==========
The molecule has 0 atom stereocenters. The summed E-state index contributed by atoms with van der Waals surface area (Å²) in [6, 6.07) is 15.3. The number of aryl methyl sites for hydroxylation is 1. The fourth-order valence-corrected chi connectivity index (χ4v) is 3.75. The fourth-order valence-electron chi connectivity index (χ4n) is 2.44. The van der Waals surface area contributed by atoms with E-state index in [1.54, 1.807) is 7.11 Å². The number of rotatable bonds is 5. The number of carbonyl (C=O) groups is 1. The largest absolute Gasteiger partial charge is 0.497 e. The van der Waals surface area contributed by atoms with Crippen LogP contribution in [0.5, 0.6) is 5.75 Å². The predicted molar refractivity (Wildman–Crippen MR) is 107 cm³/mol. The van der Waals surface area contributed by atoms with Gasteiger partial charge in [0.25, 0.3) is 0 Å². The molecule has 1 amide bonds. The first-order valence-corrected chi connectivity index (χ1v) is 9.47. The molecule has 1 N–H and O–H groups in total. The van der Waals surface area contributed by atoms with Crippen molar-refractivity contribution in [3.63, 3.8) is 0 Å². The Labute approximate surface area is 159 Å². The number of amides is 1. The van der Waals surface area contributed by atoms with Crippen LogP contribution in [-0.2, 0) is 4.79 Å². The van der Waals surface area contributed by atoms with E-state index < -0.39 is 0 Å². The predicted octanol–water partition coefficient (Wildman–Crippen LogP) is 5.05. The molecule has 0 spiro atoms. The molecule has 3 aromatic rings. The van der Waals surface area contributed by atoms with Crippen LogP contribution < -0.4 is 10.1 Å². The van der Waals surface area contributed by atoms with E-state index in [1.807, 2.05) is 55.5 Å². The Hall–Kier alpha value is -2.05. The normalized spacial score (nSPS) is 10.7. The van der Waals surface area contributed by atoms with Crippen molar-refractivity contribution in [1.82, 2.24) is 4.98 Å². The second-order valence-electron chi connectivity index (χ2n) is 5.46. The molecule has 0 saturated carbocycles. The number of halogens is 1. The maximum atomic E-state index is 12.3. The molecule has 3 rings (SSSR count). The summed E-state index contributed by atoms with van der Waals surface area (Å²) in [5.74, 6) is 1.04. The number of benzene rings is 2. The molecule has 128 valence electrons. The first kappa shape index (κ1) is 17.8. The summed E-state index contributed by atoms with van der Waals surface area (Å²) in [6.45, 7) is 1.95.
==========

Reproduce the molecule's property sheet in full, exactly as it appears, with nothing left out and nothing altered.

The molecule has 0 atom stereocenters. The summed E-state index contributed by atoms with van der Waals surface area (Å²) in [6, 6.07) is 15.3. The number of aryl methyl sites for hydroxylation is 1. The fourth-order valence-corrected chi connectivity index (χ4v) is 3.75. The fourth-order valence-electron chi connectivity index (χ4n) is 2.44. The van der Waals surface area contributed by atoms with E-state index in [1.54, 1.807) is 7.11 Å². The number of rotatable bonds is 5. The number of carbonyl (C=O) groups is 1. The largest absolute Gasteiger partial charge is 0.497 e. The van der Waals surface area contributed by atoms with Crippen LogP contribution in [0.5, 0.6) is 5.75 Å². The predicted molar refractivity (Wildman–Crippen MR) is 107 cm³/mol. The van der Waals surface area contributed by atoms with Gasteiger partial charge in [0.25, 0.3) is 0 Å². The molecule has 1 amide bonds. The first-order valence-corrected chi connectivity index (χ1v) is 9.47. The molecule has 1 N–H and O–H groups in total. The van der Waals surface area contributed by atoms with Crippen molar-refractivity contribution in [3.63, 3.8) is 0 Å². The Labute approximate surface area is 159 Å². The number of amides is 1. The van der Waals surface area contributed by atoms with Crippen LogP contribution in [-0.2, 0) is 4.79 Å². The van der Waals surface area contributed by atoms with E-state index < -0.39 is 0 Å². The predicted octanol–water partition coefficient (Wildman–Crippen LogP) is 5.05. The molecule has 0 spiro atoms. The molecule has 3 aromatic rings. The van der Waals surface area contributed by atoms with Crippen LogP contribution < -0.4 is 10.1 Å². The van der Waals surface area contributed by atoms with E-state index in [1.807, 2.05) is 55.5 Å². The Hall–Kier alpha value is -2.05. The normalized spacial score (nSPS) is 10.7. The van der Waals surface area contributed by atoms with Crippen molar-refractivity contribution in [1.82, 2.24) is 4.98 Å². The second-order valence-electron chi connectivity index (χ2n) is 5.46. The molecule has 0 saturated carbocycles. The number of halogens is 1. The maximum atomic E-state index is 12.3. The molecule has 3 rings (SSSR count). The summed E-state index contributed by atoms with van der Waals surface area (Å²) in [5.74, 6) is 1.04. The number of benzene rings is 2. The molecule has 128 valence electrons. The first kappa shape index (κ1) is 17.8. The summed E-state index contributed by atoms with van der Waals surface area (Å²) in [6.45, 7) is 1.95.